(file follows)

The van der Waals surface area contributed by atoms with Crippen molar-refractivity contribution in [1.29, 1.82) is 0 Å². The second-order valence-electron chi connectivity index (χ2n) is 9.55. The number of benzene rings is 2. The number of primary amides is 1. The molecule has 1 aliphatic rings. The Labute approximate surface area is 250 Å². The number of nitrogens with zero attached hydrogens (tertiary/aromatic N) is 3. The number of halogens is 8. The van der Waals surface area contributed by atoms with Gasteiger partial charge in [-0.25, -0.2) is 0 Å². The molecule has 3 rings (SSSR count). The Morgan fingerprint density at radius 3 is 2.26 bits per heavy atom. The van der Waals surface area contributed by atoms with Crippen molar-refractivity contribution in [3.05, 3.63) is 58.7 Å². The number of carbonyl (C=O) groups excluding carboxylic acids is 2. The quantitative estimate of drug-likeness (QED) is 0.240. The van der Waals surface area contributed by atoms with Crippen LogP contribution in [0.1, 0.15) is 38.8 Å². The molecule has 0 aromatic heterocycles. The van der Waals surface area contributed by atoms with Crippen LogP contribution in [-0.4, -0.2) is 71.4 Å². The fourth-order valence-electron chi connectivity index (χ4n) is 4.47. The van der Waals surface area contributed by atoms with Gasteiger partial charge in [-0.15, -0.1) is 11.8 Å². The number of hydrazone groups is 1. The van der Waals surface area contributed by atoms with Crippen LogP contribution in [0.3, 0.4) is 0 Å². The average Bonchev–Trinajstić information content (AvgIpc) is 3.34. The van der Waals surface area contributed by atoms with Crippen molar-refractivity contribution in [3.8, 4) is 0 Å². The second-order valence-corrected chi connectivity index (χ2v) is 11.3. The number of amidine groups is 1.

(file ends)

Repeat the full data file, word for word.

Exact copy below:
The van der Waals surface area contributed by atoms with Crippen molar-refractivity contribution in [1.29, 1.82) is 0 Å². The second-order valence-electron chi connectivity index (χ2n) is 9.55. The number of benzene rings is 2. The number of primary amides is 1. The molecule has 1 aliphatic rings. The Labute approximate surface area is 250 Å². The number of nitrogens with zero attached hydrogens (tertiary/aromatic N) is 3. The number of halogens is 8. The van der Waals surface area contributed by atoms with Gasteiger partial charge in [-0.25, -0.2) is 0 Å². The molecule has 3 rings (SSSR count). The Morgan fingerprint density at radius 3 is 2.26 bits per heavy atom. The van der Waals surface area contributed by atoms with Crippen molar-refractivity contribution in [3.05, 3.63) is 58.7 Å². The number of carbonyl (C=O) groups excluding carboxylic acids is 2. The quantitative estimate of drug-likeness (QED) is 0.240. The van der Waals surface area contributed by atoms with Crippen LogP contribution in [0.1, 0.15) is 38.8 Å². The molecule has 0 aromatic heterocycles. The van der Waals surface area contributed by atoms with Crippen LogP contribution in [-0.4, -0.2) is 71.4 Å². The fourth-order valence-electron chi connectivity index (χ4n) is 4.47. The van der Waals surface area contributed by atoms with Gasteiger partial charge in [-0.15, -0.1) is 11.8 Å². The number of hydrazone groups is 1. The van der Waals surface area contributed by atoms with Crippen LogP contribution in [0.3, 0.4) is 0 Å². The average Bonchev–Trinajstić information content (AvgIpc) is 3.34. The van der Waals surface area contributed by atoms with Crippen molar-refractivity contribution in [3.8, 4) is 0 Å². The second-order valence-corrected chi connectivity index (χ2v) is 11.3. The number of amidine groups is 1.